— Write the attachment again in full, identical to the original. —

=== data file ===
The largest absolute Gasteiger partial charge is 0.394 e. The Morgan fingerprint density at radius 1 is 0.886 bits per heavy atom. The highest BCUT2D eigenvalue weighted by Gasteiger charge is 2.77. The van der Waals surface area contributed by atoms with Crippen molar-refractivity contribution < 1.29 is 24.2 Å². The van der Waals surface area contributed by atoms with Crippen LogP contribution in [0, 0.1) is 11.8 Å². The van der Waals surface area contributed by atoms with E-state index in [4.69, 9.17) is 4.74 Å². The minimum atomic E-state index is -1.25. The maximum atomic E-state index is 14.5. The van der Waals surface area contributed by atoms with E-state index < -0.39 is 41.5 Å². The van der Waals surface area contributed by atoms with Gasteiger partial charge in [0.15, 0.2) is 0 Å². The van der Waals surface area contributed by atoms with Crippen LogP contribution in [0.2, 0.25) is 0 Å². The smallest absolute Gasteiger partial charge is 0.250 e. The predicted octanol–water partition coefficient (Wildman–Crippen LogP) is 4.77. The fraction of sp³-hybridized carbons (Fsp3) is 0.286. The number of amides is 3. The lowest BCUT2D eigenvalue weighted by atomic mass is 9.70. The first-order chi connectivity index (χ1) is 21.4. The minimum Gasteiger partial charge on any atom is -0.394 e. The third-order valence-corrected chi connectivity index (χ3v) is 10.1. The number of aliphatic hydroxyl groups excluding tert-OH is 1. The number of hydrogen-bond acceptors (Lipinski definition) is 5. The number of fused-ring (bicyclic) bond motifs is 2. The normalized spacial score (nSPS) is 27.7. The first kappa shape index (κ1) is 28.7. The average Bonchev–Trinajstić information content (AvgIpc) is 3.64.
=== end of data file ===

The largest absolute Gasteiger partial charge is 0.394 e. The Morgan fingerprint density at radius 1 is 0.886 bits per heavy atom. The highest BCUT2D eigenvalue weighted by Gasteiger charge is 2.77. The van der Waals surface area contributed by atoms with Crippen molar-refractivity contribution < 1.29 is 24.2 Å². The van der Waals surface area contributed by atoms with Crippen LogP contribution in [0, 0.1) is 11.8 Å². The van der Waals surface area contributed by atoms with E-state index in [4.69, 9.17) is 4.74 Å². The minimum atomic E-state index is -1.25. The maximum atomic E-state index is 14.5. The van der Waals surface area contributed by atoms with E-state index < -0.39 is 41.5 Å². The van der Waals surface area contributed by atoms with Gasteiger partial charge in [0.15, 0.2) is 0 Å². The van der Waals surface area contributed by atoms with Crippen LogP contribution in [0.2, 0.25) is 0 Å². The smallest absolute Gasteiger partial charge is 0.250 e. The predicted octanol–water partition coefficient (Wildman–Crippen LogP) is 4.77. The fraction of sp³-hybridized carbons (Fsp3) is 0.286. The number of amides is 3. The lowest BCUT2D eigenvalue weighted by atomic mass is 9.70. The first-order chi connectivity index (χ1) is 21.4. The minimum Gasteiger partial charge on any atom is -0.394 e. The third-order valence-corrected chi connectivity index (χ3v) is 10.1. The number of aliphatic hydroxyl groups excluding tert-OH is 1. The number of hydrogen-bond acceptors (Lipinski definition) is 5. The number of fused-ring (bicyclic) bond motifs is 2. The normalized spacial score (nSPS) is 27.7. The first kappa shape index (κ1) is 28.7. The average Bonchev–Trinajstić information content (AvgIpc) is 3.64.